Thus, Canada got a notice-and-notice system. If major interests were seeing massive copyright infringement, they are free to ask people to stop. While some were skeptical that such a system would work, the system proved to be overwhelmingly successful. Canadian who received these notices overwhelmingly tend to stop. Repeat infringers could be fined a few hundred dollars if they chose to ignore the warnings. It’s basically the equivalent of a speeding ticket. After all, there is a huge difference between non-commercial infringement and commercial infringement. If this truly is about enforcement, then this would actually be a very satisfactory system.

Unfortunately, for multi-national corporations, this was never really about enforcement. It was about turning enforcement into a massive multi-million dollar money-making scheme. The lack of distinguishing between commercial infringement and non-commercial infringement is the ultimate point because one could make millions fining ordinary Canadians hundreds of thousands to millions per infringement. This is thanks to the existence of statutory damages in Canada. So, ever since then, the major record labels and movie studios have been demanding Canada to repeal the notice-and-notice system in favour of the American style notice-and-takedown system.

Ultimately, such a call as seen in the report would face an uphill battle simply because any politician seriously looking at the issue will see precisely the points we are highlighting now.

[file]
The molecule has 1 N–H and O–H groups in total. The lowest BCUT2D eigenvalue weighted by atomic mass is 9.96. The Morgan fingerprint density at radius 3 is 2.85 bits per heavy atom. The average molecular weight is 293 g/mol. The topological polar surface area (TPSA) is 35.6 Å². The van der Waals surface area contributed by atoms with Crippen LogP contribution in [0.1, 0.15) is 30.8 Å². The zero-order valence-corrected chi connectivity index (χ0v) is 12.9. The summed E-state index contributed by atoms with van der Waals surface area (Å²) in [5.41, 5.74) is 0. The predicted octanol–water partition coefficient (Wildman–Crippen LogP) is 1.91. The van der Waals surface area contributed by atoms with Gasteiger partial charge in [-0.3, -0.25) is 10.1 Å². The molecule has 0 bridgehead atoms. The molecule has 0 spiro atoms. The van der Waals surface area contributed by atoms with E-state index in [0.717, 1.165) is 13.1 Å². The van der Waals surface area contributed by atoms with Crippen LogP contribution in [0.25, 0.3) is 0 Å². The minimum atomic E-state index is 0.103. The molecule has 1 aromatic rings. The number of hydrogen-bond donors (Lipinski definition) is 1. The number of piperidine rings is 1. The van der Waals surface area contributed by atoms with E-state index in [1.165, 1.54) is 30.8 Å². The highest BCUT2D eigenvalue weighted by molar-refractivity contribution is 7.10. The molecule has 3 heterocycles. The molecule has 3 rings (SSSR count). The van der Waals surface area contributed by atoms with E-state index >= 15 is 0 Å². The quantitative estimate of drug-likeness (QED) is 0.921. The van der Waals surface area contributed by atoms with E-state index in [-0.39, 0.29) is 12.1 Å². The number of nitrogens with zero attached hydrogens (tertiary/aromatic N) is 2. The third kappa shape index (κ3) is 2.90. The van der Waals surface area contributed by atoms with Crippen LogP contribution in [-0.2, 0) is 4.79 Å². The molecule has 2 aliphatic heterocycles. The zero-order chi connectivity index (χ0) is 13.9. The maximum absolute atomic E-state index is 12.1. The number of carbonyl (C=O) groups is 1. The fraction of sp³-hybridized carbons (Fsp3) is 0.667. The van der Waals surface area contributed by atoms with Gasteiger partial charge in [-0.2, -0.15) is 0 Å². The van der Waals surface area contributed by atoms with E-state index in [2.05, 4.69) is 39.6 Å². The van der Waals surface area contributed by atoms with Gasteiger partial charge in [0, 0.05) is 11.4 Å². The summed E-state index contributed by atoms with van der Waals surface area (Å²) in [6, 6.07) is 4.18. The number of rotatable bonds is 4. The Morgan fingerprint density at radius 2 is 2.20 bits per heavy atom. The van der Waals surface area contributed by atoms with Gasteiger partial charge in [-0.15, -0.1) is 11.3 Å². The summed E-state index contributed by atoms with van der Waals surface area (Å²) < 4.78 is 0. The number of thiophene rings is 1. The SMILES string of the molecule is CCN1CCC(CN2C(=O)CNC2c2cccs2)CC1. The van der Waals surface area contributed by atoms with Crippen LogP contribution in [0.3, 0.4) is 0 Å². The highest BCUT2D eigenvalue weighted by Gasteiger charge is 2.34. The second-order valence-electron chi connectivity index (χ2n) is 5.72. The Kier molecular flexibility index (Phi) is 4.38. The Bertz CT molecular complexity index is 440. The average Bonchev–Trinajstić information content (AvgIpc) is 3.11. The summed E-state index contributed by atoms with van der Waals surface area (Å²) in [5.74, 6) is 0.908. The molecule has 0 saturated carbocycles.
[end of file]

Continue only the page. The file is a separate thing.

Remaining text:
The “report” further makes these claims:

EU stakeholders also report that Canada remains a host to websites providing access to pirated content. In cases where the identity of the operator is unknown, due to the use of services enabling anonymous registration of website domains, right holders seem not to be in a position to apply for an injunction aimed at preventing a continuation of a copyright infringement (e.g. website blocking).

This point actually conflates two different topics and makes them one and the same when they are really not. The issues actually mentioned above are the ability to take down websites hosted in Canada and the ability to block websites.

Already, major corporate interests can go through the Canadian courts and demand the identity of the website operator. The fact that it’s not as easy as a simple whois lookup is pretty much irrelevant. After all, in order to get an injunction, that will have to be handled through the courts. One might argue that this would costs companies more money in court fees, but the reality is that these same corporations can elect to recoup those costs by demanding that the alleged website operator, if found guilty, can be ordered to pay for those costs. If the owner is not guilty, then such costs should act as a penalty for attempting to prosecute an innocent person.